Thursday, May 19, 2022

Theodore A. Postol: Nuclear Weapons, Missile Technology, and U.S. Diplomacy — Manifold #12

Theodore A. Postol is professor emeritus of Science, Technology, and International Security at the Massachusetts Institute of Technology. He is widely known as an expert on nuclear weapons and missile technology. 

Educated in physics and nuclear engineering at MIT, he was a researcher at Argonne National Lab, worked at the Congressional Office of Technology Assessment, and was scientific advisor to the Chief of Naval Operations. 

After leaving the Pentagon, Postol helped to build a program at Stanford University to train mid-career scientists to study weapons technology in relation to defense and arms control policy. 

He has received numerous awards, including the Leo Szilard Prize from the American Physical Society for "incisive technical analysis of national security issues that [have] been vital for informing the public policy debate", the Norbert Wiener Award from Computer Professionals for Social Responsibility for "uncovering numerous and important false claims about missile defenses", and the Richard L. Garwin Award "that recognizes an individual who, through exceptional achievement in science and technology, has made an outstanding contribution toward the benefit of mankind." 

Steve and Ted discuss: 

0:00 Introduction 
2:02 Early life in Brooklyn, education at MIT, work at the Pentagon 
20:27 Reagan’s “Star Wars” defense plan 
28:26 U.S. influence on Russia and China’s second-strike capabilities 
54:41 Missile defense: vs nuclear weapons, scuds, anti-ship missiles (aircraft carriers), hypersonics 
1:11:42 Nuclear escalation and the status of mutually assured destruction 
1:32:24 Analysis of claims the Syrian government used chemical agents against their own people 
1:44:45 Media skepticism 


Theodore Postol at MIT 

A Flawed and Dangerous US Missile Defense Plan, G. Lewis and T. Postol, Arms Control Today 

Review Cites Flaws in US Antimissile Program, NY Times May 17 2010 

Improving US Ballistic Missile Defense Policy, G. Lewis and F. von Hippel, Arms Control Today, May 2018 

Whose Sarin? by Seymour Hersh (2013) 

Here is an excerpt from the transcript: 
Ted Postol: ... So, you've got to listen to Putin's voice dispassionately. And when you listen to him, he makes it clear numerous times, numerous times that he doesn't think American missile defense is a worth anything, but he also is worried about an American president who might believe otherwise, and who might take steps against Russia, that would then lead to an action-reaction cycle that would get us, get us all killed. 
In other words, he's not just worried about the system, whether it can work, he's worried about American political leadership and what they think, or if they think, or if they know. And that was, you know, I was very receptive to understanding that because that's exactly what I went through, you know, 30 years earlier when I was at the Pentagon, looking at this dog of a missile defense.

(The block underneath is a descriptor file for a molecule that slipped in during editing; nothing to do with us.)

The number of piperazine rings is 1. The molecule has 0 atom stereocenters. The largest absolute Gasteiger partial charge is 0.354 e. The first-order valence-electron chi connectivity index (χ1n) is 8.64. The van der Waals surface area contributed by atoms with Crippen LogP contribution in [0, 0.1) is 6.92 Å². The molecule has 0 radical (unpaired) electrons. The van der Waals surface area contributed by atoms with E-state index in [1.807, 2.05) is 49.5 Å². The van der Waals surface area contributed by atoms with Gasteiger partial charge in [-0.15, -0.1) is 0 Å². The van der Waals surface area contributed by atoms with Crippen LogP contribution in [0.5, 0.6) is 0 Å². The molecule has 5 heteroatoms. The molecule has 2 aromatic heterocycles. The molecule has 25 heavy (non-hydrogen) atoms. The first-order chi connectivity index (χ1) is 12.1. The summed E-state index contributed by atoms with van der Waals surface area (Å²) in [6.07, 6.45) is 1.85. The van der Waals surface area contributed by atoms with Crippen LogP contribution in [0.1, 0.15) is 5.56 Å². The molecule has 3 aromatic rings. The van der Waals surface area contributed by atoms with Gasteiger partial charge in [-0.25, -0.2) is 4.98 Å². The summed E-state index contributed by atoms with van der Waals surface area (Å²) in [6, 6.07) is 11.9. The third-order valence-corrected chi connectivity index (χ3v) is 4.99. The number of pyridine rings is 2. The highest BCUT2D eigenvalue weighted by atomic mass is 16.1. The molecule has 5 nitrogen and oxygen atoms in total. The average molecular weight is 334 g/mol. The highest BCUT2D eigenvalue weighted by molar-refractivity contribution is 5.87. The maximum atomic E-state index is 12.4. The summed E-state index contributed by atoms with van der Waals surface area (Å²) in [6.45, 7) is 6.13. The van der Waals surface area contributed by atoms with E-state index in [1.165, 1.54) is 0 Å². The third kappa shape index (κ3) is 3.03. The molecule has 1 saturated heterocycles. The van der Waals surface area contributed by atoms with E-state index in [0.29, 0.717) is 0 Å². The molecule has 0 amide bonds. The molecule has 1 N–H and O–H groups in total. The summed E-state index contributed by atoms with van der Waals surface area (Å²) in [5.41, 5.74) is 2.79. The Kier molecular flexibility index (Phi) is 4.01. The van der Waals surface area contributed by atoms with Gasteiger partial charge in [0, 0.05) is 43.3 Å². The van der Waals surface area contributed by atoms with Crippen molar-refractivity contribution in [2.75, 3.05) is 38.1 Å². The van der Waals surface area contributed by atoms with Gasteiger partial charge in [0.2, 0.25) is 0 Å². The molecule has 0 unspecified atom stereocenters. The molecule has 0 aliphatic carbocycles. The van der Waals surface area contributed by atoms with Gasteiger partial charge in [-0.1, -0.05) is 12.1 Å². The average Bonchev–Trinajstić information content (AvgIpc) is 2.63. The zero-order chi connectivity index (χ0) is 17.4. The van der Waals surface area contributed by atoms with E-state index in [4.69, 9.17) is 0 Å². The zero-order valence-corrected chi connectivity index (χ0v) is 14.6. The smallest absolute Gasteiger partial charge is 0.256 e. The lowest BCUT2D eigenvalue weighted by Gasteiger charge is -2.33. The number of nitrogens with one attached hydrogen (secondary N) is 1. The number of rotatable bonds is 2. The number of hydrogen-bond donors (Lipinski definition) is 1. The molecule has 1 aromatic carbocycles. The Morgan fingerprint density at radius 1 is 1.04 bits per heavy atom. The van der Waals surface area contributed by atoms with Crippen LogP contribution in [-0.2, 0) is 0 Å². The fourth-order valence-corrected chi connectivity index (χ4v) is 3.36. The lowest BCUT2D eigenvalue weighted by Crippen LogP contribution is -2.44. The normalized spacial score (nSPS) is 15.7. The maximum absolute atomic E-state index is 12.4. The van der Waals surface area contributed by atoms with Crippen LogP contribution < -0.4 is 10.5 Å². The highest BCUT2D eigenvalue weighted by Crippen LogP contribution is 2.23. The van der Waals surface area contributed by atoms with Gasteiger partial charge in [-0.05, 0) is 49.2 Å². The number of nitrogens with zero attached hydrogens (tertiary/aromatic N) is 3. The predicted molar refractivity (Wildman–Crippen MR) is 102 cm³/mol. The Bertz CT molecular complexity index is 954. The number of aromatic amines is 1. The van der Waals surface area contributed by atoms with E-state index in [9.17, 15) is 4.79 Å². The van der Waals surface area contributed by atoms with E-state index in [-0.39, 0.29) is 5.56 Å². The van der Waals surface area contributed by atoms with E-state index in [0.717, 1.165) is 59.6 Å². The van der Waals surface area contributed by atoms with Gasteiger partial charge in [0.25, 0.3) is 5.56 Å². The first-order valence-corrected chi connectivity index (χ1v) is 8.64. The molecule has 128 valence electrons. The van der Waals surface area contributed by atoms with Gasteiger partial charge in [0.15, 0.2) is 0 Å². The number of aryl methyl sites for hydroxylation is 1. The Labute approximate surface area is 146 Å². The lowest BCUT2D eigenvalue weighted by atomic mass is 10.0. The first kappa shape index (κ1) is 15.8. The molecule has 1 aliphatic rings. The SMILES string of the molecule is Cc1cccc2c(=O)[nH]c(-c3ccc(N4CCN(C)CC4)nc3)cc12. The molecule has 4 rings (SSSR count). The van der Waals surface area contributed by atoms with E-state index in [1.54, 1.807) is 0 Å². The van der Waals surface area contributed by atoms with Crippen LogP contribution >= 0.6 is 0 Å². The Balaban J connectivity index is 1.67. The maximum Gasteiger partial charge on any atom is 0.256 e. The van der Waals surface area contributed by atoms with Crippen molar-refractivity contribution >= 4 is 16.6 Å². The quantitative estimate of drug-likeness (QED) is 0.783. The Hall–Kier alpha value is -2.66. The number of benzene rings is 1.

And so, the Chinese look at this, they know the Americans are lying to them all the time. I could give you a good story about South Korea and the way we lied to the South Koreans and lied to the Chinese. 
I was really furious with that. That was under Secretary of State Hillary Clinton. And my view is... 
Steve: THAAD? 
Ted Postol: THAAD, right. THAAD in South Korea
And my view is if you're lying to an ally and you're lying, you know, I have very good friends. I'm very, very proud to say I have some very good friends who are high-level diplomats, and I've asked every one of them, would you lie in a negotiation? And every one of them has said, no. In other words, your credibility depends on your honesty. You might not say something that, you know, could be relevant to a negotiation relevant to your adversary's thinking, but you would never lie because your credibility will, you'll never be believed again. That's their view of this. 
And here we were under Hillary Clinton lying to an ally and lying to the Chinese, who I knew through my personal contacts, understood that we were lying to them. I know from personal contacts with the Chinese.  
So, how do you expect people to treat you when they know you're a liar? To me, it's just simple human relations. And, and I now understand that because I have friends who are both diplomats and soldiers, and I know, if you have to lie to make a point there's something wrong and you're, you're jeopardizing your credibility with other professionals if, if you do that. 
So, we should not be surprised that the Chinese are increasing their forces. 
And when Putin marched out this horrifying Poseidon underwater torpedo, could potentially carry a hundred megaton warhead. It's nuclear-powered. It can travel at some very high speed, 50, 60 knots or more, and then it can go quiet, sneak into a Harbor, know coastal Harbor and detonate underwater, and destroy out to 30 or 40 kilometers, a complete area, urban area. And he has this weapon. He made it obvious that he had it. He showed plans for it. 
Ted Postol: Well, what he was doing is he was saying to an American president who knows nothing. All right, assuming that the president knows nothing, that your missile defenses will not do anything about this weapon. That's what he did it for. He was an insurance policy toward bad decision-making by American political leadership. That's why he built that weapon. That's why he ordered that weapon built. 
So not because, I mean, he may be a monster. That's another issue, but it's not because he was a monster, it's because he made a strategic calculation that that kind of weapon would cause any person, even if they were totally without knowledge and thought of how missile defense could work, to understand that you will not escape retribution if you attack Russia. That's why that weapon was built.

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